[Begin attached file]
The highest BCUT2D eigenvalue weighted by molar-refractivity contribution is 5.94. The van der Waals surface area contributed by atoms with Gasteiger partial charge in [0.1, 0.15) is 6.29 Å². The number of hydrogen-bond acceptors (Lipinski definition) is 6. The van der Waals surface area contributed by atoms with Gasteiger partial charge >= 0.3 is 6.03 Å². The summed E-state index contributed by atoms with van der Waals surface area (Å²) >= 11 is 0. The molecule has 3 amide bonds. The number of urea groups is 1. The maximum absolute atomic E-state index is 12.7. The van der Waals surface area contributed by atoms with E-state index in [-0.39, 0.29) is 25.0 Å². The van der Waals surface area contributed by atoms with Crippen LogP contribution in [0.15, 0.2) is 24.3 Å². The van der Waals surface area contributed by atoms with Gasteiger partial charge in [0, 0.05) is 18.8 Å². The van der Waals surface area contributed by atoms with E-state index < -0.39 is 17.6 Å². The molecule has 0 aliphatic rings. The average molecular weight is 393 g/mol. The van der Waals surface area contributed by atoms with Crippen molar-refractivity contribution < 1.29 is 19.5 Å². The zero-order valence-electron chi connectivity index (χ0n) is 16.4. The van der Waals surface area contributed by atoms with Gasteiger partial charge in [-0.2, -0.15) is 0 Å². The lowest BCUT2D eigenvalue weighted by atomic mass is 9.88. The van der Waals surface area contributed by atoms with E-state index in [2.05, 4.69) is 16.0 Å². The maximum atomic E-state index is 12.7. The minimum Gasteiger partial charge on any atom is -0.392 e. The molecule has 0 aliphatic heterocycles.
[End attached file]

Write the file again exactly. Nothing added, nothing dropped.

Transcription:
The highest BCUT2D eigenvalue weighted by molar-refractivity contribution is 5.94. The van der Waals surface area contributed by atoms with Gasteiger partial charge in [0.1, 0.15) is 6.29 Å². The number of hydrogen-bond acceptors (Lipinski definition) is 6. The van der Waals surface area contributed by atoms with Gasteiger partial charge >= 0.3 is 6.03 Å². The summed E-state index contributed by atoms with van der Waals surface area (Å²) >= 11 is 0. The molecule has 3 amide bonds. The number of urea groups is 1. The maximum absolute atomic E-state index is 12.7. The van der Waals surface area contributed by atoms with E-state index in [-0.39, 0.29) is 25.0 Å². The van der Waals surface area contributed by atoms with Crippen LogP contribution in [0.15, 0.2) is 24.3 Å². The van der Waals surface area contributed by atoms with Gasteiger partial charge in [0, 0.05) is 18.8 Å². The van der Waals surface area contributed by atoms with E-state index < -0.39 is 17.6 Å². The molecule has 0 aliphatic rings. The average molecular weight is 393 g/mol. The van der Waals surface area contributed by atoms with Crippen molar-refractivity contribution < 1.29 is 19.5 Å². The zero-order valence-electron chi connectivity index (χ0n) is 16.4. The van der Waals surface area contributed by atoms with Gasteiger partial charge in [-0.2, -0.15) is 0 Å². The lowest BCUT2D eigenvalue weighted by atomic mass is 9.88. The van der Waals surface area contributed by atoms with E-state index in [2.05, 4.69) is 16.0 Å². The maximum atomic E-state index is 12.7. The minimum Gasteiger partial charge on any atom is -0.392 e. The molecule has 0 aliphatic heterocycles.